"I want the reader to be Chanie": Joseph Boyden tells Chanie Wenjack's story
This year marks the 50th anniversary of Chanie Wenjack's death.
The story of the Ojibwe boy who died in 1966 after running away from a northern Ontario residential school has touched many people across the nation — it has haunted writer Joseph Boyden.
"His voice really does come to me in this beautiful, quiet way," Boyden tells Candy Palmater.
Boyden has channeled these voices into a new novella named Wenjack, one of many projects being released this week to honour this important anniversary.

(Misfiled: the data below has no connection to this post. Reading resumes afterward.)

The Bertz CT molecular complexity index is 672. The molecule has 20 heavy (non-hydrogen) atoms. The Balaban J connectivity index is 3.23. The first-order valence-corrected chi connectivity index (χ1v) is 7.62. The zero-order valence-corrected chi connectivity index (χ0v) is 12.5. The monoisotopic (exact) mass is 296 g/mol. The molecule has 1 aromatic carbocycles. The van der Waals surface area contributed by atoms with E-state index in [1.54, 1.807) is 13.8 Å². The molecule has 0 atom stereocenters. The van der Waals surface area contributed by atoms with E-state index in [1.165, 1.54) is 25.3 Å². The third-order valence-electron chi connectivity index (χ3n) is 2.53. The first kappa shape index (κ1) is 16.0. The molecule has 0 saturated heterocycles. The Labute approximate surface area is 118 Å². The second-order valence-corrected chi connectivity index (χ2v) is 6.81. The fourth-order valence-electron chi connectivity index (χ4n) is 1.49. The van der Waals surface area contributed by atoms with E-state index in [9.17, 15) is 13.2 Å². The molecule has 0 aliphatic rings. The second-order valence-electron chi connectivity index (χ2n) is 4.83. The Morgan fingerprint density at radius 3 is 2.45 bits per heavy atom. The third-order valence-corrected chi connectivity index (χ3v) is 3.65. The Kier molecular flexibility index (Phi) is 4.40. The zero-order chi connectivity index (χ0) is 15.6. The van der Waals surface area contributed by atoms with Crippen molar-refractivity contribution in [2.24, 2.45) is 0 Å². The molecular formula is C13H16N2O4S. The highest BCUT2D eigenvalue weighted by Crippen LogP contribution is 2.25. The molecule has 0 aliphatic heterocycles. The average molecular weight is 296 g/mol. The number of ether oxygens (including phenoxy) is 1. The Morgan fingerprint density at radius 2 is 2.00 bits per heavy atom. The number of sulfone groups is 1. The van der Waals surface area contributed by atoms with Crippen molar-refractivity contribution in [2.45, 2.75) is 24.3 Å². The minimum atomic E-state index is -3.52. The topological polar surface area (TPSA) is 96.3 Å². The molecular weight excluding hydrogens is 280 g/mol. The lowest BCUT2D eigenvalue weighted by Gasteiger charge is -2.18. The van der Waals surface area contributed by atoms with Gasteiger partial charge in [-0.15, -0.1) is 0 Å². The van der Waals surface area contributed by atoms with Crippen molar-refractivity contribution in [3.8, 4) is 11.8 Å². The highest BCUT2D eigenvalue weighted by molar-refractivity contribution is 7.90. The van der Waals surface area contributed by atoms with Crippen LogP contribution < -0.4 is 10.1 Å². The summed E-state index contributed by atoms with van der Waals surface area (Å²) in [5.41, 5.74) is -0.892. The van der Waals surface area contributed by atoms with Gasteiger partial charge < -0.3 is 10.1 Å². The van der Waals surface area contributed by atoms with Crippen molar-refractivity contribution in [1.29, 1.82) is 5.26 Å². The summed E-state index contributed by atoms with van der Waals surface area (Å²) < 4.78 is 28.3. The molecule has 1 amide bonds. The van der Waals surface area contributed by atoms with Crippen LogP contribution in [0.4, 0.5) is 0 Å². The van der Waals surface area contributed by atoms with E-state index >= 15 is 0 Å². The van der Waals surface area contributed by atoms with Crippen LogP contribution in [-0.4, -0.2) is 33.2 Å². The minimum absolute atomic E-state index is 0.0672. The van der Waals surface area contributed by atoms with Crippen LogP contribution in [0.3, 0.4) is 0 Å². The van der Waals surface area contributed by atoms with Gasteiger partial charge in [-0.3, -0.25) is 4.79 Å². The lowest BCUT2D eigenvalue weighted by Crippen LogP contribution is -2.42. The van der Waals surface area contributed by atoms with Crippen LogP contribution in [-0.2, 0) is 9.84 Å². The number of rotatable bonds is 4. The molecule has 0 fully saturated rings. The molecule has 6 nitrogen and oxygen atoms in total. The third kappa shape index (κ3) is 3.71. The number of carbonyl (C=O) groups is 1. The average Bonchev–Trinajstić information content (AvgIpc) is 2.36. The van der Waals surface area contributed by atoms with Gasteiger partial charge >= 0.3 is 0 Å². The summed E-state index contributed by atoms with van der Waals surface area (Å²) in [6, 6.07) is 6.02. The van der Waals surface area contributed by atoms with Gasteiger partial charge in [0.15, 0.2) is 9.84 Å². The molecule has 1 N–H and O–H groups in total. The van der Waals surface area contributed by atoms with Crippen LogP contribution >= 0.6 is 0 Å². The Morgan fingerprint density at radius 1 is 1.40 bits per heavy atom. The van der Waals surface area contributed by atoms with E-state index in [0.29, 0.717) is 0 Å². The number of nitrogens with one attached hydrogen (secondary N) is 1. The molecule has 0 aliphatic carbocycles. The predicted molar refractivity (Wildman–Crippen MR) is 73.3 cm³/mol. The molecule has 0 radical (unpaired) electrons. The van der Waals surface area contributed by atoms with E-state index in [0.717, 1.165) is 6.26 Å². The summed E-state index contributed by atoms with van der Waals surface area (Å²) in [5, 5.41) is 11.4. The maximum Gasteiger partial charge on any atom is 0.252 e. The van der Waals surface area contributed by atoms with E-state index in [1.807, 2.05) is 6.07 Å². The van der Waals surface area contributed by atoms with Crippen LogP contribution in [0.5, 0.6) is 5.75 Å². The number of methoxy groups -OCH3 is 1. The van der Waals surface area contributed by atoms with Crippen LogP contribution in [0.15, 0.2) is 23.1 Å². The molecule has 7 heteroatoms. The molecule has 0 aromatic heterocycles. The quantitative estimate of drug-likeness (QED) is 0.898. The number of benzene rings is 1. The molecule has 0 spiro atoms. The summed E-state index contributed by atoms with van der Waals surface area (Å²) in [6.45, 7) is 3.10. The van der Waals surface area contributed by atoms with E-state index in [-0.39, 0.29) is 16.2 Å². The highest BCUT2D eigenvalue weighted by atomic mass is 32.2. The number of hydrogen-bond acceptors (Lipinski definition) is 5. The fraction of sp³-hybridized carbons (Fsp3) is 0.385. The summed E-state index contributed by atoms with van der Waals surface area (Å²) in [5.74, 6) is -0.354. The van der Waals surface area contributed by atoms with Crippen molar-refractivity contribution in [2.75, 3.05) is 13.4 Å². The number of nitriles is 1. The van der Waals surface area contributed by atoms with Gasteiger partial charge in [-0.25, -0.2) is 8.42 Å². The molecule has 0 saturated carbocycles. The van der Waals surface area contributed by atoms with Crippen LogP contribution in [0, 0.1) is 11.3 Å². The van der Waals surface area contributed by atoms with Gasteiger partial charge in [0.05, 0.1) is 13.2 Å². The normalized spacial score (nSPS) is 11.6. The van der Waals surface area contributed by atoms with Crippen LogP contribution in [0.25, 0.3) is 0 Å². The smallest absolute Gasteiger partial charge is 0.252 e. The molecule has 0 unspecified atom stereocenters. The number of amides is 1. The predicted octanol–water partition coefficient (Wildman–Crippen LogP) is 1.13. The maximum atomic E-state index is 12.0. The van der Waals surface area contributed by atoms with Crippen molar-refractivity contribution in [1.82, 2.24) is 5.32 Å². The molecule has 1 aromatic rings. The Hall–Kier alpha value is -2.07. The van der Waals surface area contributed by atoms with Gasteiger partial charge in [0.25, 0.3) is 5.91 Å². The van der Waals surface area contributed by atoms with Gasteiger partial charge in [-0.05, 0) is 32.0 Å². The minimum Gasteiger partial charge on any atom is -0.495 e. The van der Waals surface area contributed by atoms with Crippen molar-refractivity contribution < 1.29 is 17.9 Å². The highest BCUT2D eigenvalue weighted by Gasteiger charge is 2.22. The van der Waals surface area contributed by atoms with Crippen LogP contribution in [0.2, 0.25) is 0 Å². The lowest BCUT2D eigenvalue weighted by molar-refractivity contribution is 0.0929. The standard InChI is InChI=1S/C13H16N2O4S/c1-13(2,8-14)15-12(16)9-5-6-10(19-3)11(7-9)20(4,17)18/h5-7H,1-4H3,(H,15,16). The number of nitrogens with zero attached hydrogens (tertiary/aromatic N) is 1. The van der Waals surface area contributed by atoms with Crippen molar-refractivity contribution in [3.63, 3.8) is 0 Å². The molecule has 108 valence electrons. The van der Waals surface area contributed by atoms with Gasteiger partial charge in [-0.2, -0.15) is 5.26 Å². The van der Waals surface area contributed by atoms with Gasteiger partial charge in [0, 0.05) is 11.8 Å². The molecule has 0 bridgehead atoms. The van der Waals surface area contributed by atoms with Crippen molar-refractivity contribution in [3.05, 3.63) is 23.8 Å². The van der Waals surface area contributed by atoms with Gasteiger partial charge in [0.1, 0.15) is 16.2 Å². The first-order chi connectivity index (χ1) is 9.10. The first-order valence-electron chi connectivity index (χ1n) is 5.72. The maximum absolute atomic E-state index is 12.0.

Artist and friend Gord Downie will release an album and graphic novel about Wenjack called Secret Path and the imagineNATIVE Film and Media Arts Festival will be screening a film about him and all former students of residential schools.
Boyden hopes art can help further the conversation on indigenous issues in Canada. "As artists, we're able to say, 'Let's all focus on this,'" he explains. "There's a lot of resilience going on and it's something that I think more Canadians are going to hear more and more about."
He calls Wenjack a "little book with a big heart," and he hopes that anyone who picks up the book will be able to feel the sadness, hope and empathy behind the story. "I want the reader to be Chanie."